So John returns to a scene of chaos and resentment, as all these sharp divides must be spackled together with love and trust.

Everything goes exactly as you’d expect. Most of the time I dislike movies that are completely predictable. But “The Hollars” has genuine heart and some snappy dialogue courtesy of script man Jim Strouse.

You’ll laugh, you’ll cry, you won’t get even a hint of any real surprises. But I doubt anyone who watches this film will consider it time ill spent.

Bonus features are decent. Krasinski and Martindale team up for a feature length commentary track, and there’s also a Q&A with the two plus Kendrick from the LA Film Festival. It also comes with two featurettes: “Persistent Vision: Margo Martindale” and “The Family Trust: Inside The Hollars.”



Reeling Backward: "Cheyenne Autumn" (1964)

I was surprised by how inert and ineffective "Cheyenne Autumn" is. I've been meaning to catch up with it for years and came away quite disappointed from the experience.

The film is seminal for a couple of reasons: it was John Ford's last Western, and it was pretty much the first deliberate attempt by Hollywood to cast American Indians in a positive light, showing how they were ill-used by the American government as it expanded into the West.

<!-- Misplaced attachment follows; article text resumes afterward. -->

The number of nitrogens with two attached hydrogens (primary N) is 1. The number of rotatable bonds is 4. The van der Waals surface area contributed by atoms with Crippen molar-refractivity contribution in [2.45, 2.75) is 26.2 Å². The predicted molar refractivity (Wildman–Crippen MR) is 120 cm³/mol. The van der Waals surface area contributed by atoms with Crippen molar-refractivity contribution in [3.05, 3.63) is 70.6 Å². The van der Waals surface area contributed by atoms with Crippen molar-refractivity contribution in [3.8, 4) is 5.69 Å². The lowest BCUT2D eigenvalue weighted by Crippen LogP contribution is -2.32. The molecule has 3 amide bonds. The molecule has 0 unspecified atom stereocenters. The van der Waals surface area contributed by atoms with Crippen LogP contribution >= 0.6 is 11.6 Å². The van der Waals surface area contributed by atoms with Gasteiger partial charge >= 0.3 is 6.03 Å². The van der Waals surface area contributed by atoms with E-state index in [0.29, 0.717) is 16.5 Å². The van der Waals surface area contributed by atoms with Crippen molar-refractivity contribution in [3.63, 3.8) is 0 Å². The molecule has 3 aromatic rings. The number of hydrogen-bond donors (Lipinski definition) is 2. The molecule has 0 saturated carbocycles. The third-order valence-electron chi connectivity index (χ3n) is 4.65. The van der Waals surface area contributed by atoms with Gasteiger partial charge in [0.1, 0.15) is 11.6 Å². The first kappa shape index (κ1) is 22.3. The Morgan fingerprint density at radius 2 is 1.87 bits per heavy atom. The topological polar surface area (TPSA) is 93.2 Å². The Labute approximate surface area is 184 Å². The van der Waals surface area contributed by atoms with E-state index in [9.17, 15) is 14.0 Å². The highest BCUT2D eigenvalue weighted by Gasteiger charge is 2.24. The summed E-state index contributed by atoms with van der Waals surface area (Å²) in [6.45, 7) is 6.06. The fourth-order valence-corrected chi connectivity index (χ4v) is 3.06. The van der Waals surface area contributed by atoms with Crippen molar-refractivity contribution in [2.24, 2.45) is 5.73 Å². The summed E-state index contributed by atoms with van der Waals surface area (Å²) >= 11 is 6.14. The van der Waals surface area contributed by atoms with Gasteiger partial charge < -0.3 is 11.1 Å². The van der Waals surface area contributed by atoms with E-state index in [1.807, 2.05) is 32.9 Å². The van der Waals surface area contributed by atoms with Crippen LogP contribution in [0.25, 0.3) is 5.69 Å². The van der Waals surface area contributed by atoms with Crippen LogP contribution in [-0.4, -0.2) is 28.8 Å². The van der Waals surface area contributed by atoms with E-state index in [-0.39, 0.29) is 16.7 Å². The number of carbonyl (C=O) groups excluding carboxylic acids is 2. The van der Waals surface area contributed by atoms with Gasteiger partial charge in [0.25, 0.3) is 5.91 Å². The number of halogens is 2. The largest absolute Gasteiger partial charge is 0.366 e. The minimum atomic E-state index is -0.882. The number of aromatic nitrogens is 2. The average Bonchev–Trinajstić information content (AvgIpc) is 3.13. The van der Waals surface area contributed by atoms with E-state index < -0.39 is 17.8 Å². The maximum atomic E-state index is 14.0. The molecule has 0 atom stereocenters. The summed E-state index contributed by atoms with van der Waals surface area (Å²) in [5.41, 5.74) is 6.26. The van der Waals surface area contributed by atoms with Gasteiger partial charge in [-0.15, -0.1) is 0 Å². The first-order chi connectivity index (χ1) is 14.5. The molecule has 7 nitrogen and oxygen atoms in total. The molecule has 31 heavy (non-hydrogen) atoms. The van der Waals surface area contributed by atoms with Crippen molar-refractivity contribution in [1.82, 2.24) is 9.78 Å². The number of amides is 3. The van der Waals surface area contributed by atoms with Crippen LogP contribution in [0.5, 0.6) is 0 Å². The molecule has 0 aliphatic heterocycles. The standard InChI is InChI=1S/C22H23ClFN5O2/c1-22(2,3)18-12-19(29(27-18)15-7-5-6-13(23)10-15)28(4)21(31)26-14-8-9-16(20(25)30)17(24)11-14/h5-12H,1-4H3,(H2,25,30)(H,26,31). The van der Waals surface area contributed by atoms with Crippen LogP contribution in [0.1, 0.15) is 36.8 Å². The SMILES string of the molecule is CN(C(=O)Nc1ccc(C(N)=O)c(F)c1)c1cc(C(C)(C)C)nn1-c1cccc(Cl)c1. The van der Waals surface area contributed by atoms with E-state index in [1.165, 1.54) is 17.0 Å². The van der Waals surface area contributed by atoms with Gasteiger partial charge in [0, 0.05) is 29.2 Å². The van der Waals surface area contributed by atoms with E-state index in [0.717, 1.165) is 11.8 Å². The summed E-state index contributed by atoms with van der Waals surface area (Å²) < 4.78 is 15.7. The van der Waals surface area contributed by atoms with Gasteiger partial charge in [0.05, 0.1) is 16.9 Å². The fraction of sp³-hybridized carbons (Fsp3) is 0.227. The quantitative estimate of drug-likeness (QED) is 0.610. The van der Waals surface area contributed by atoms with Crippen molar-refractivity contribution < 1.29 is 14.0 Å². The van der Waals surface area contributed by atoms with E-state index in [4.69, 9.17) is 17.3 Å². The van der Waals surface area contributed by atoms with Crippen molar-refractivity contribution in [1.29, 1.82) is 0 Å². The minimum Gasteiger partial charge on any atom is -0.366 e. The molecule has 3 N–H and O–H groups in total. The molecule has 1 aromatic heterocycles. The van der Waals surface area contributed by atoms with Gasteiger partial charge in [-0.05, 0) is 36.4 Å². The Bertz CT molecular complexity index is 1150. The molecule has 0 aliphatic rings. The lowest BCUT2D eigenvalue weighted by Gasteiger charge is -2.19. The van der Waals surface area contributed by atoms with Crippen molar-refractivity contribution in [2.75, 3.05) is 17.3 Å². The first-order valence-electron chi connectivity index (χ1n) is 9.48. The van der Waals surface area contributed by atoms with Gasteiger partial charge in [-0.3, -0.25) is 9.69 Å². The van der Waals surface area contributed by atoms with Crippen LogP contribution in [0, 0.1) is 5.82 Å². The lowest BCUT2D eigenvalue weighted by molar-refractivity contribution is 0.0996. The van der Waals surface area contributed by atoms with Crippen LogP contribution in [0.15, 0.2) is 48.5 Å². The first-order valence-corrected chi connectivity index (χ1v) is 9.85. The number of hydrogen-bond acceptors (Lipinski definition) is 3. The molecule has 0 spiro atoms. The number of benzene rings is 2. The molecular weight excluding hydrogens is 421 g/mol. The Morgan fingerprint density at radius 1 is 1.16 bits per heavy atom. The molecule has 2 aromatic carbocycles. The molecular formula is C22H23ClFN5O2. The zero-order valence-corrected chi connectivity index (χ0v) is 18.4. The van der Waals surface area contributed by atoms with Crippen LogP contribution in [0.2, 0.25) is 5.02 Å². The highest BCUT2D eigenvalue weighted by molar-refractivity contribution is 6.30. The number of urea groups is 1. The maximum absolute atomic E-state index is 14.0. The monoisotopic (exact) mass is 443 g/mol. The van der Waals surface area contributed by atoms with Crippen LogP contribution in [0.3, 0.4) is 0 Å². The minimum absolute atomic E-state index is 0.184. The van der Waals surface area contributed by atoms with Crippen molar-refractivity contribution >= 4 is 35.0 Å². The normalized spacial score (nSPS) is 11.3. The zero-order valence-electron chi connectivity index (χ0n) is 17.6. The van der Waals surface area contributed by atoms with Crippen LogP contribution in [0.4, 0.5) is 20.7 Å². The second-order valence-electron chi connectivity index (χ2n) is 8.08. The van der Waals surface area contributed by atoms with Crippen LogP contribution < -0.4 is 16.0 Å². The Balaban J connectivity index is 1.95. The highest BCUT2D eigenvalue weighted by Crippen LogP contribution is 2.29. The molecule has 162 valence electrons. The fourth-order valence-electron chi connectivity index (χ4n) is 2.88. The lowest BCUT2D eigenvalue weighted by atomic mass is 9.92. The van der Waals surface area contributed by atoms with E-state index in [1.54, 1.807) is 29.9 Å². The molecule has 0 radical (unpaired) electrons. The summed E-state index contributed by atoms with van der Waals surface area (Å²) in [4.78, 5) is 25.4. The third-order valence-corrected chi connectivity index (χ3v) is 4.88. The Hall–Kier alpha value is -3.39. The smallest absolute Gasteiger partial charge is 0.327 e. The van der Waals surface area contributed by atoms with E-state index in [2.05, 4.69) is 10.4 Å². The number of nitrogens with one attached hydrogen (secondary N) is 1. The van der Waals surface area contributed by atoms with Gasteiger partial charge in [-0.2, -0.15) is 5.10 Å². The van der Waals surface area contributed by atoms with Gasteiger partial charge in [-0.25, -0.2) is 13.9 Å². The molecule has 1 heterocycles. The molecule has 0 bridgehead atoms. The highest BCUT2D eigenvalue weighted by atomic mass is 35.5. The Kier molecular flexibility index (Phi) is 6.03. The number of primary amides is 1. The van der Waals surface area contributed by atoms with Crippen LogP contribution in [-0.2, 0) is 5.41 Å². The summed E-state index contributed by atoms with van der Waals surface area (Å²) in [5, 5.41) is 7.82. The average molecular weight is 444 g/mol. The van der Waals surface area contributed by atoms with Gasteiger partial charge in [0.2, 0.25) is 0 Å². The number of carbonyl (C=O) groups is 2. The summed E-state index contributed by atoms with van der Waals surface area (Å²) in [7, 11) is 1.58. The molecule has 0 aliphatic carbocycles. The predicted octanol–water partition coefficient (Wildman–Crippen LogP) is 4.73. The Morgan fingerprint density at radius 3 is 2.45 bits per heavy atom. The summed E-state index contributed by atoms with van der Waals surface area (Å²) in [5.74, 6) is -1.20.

It's based on a real bit of history, the Northern Cheyenne Exodus of 1878-79, during which hundreds of native people left the harsh, arid reservation land that had been set aside for them and traveled more than 1,000 miles north to their ancestral home. There were several skirmishes with the U.S. military along the way, and newspapers of the day portrayed it as a rampaging army of Indians on the warpath.

In truth, they were largely elderly, women and children, and posed no threat to anyone unless their trek was opposed.

The movie was actually based on two novels, "The Last Frontier" by Howard Fast and "Cheyenne Autumn" by Mari Sandoz, though only the latter received a screen credit. Screenwriter James L. Webb had recently won an Oscar for another Western, "How the West Was Won," of which Ford directed one of the five sequences. They ended up reusing a lot of the same talent for this picture, including stars Richard Widmark and Carroll Baker, Webb and Ford.

"Cheyenne" can't quite decide who is its main character. Its heart seems to lie with the Indians, particularly Little Wolf and Dull Knife, the two main leaders of the Northern Cheyenne tribe. They're played by Ricardo Montalban and Gilbert Roland, respectively, both actors of Mexican heritage. Italian-American Sal Mineo plays Dull Knife's hot-headed son, Red Shirt. Most of the other Cheyenne are played by Navajo, and speak in their own language during the film.